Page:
Following these recommendations has allowed me to be quick and nimble on productions where I have a very small crew, or I have to be working by myself managing several roles. When I have a large enough crew, then I'll have my 1st AC make the call on the gear and rigs - which typically means working with a bridge plate and dovetail. My 1st & 2nd AC's can take care of managing all the gear, balancing the rigs, and making any changes while I concentrate on the more important aspects of the days work like lighting and composition.
One of the rigs from a recent Adidas shoot I did with the High Speed Alexa. Notice the Arri swing away matte box, the eye piece leveler, and of course the Cooke Lens. The camera is on an Arri 15mm studio bridge plate and dovetail. The hands are that of my nimble 1st AC making a last minute adjustment.

The MCS system is all about configuring it to suit your needs. And while you can use it with any size crew you are working with, I'm going to expand on the modifications that I have made to help me work more quickly on smaller productions with less crew. These two examples here are setups that I used on a recent commercial shoot that I did with Jesse Rosten. We were a lean and mean crew that was shooting a spot on the Epic. The shoot was on a tight schedule due to talent availability, so I appreciated the time savings I had by using these preconfigured rigs.
My modified "Studio Cam" setup.
The first thing you'll notice about my "studio cam" setup is that it is missing the eye piece leveler. While I think that the leveler is a great idea, I have yet to be happy with any of the EVF offerings out there - sans the EVF on the Alexa. (This may change with the introduction of the TV Logic EVF I saw at NAB 2012). Because I'm not happy with any of the EVF's out there, I haven't had a need to use the eye piece leveler, and instead I use an LCD for myself, and the 1st AC will get his or her own LCD monitor. The side benefit of not having an EVF means that I have one less thing to connect and disconnect when going to studio cam mode.
My modified "Studio Cam" setup. The second monitor in this setup is for the director- Jesse Rosten. 
Essentially, to get to this setup, all I did was to add the MCS Base Plate, Rear Stabilizer, 12" Rods, and a  Top/Back Handle to the Action Cam setup. I use the back handle to pan and tilt the rig, as I find that position to be a more ergonomic place to operate the tripod head from. If you want to save some cash, and you are fine using the tripod handle, then you can lose everything except for the base plate. (You'll want to keep the baseplate attached to the tripod head for faster swapping on set). Just about everything lives on the camera via connecting to the top rails, and the matte box clips on to the front of the Canon L series lens which has a 80mm front for easy clip on mounting.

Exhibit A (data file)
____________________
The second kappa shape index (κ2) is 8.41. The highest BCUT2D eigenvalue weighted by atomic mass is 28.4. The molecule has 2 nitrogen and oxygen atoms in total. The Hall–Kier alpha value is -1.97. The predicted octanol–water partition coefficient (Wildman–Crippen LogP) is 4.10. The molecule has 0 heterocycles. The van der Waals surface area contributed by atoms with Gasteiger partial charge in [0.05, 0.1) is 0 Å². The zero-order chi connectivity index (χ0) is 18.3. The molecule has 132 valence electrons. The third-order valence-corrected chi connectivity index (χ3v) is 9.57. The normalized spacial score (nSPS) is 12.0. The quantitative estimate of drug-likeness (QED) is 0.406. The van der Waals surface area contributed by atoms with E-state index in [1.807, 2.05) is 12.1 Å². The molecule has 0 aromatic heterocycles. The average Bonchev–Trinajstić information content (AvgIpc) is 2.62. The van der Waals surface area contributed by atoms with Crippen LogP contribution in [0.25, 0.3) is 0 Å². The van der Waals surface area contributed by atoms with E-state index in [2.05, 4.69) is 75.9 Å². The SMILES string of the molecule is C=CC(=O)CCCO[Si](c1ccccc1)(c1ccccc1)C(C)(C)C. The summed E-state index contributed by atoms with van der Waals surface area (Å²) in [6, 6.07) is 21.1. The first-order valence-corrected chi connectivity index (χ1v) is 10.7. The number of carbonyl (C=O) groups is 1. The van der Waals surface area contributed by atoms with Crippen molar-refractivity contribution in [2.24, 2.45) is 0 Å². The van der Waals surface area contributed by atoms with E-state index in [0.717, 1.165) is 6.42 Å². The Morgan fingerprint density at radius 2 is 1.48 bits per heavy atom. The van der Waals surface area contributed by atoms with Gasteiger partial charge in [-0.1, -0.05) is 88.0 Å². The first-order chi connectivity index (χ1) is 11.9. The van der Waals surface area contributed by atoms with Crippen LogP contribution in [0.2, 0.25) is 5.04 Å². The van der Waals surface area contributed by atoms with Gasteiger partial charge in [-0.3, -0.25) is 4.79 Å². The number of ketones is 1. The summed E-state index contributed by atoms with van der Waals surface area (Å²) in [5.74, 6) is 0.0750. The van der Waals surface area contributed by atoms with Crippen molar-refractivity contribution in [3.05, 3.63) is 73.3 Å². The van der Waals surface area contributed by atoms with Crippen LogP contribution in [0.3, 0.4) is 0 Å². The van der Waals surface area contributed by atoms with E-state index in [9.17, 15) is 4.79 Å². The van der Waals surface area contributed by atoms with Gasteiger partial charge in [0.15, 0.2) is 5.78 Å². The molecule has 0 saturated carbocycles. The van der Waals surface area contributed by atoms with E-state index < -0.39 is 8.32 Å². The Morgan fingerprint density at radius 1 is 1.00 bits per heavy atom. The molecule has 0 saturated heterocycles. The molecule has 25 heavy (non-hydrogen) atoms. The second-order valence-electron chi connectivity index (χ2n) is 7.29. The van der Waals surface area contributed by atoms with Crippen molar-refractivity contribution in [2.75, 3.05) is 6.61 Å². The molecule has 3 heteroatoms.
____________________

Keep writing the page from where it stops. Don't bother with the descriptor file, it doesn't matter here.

My modified "Shoulder Rig" setup
The second rig I used for this shoot is a shoulder rig used to get some handheld shots. While handheld is not my typical style, for this piece it is the right choice and fits the aesthetic Jesse wanted to achieve for the spot (and I agree with that decision). Since I already had all of the parts from the Action Cam, all I needed to make this setup work was to have 18" rods where I attached the T-Handle KitBase Plate, Rear Stabilizer, a Padded Long Weight, Shoulder Pad, and a Top/Back Handle. I then positioned the Base Plate and the Padded Long Weight so that when the camera was attached, everything was balanced properly.

For my modified shoulder rig, I opted to add a back handle for two reasons. First, it gives me a second point by which to hold and pickup the camera (convenience), but more importantly, I can use it in a pseudo "Man Cam" setup for low angled handheld work. So essentially I could quickly change shooting styles / heights without changing rigs. Flexibility and adaptability on a moments notice was the name of the game on this shoot - so having the rig configured this way allowed me to get the shots with no down time. Again, you'll also notice that I did not incorporate the EVF into this setup for the same reasons previously mentioned. Having these two different rigs set up ready to go may seem like overkill - and it may be for your situation. But it has been a lifesaver for me, as it has kept my down time to a minimum, freeing me up to work more quickly on set with smaller crews. In the end it is all about style, crew size, and flexibility. So choose the tools that work best for you, and configure them to allow you to get the most out of them. If you can't get the shot in the time allotted, then it really doesn't matter what camera or what rig you use - you don't have the shot.

Important Disclaimer:
In the spirit of full disclosure, I feel it is important to note that I am not paid for my opinions. I have paid for all of the gear I use. (I was able to borrow the Epic cage for this shoot, as I own the 7D cage for my personal rig). I do not work for, nor am I paid by Letus. I have been fortunate enough to be able to provide them with my feedback about their products over the years. You can read a more detailed account of my history with Letus HERE.

Until Next Time - Get Out There And Shoot!
Ryan E. Walters, Cinematographer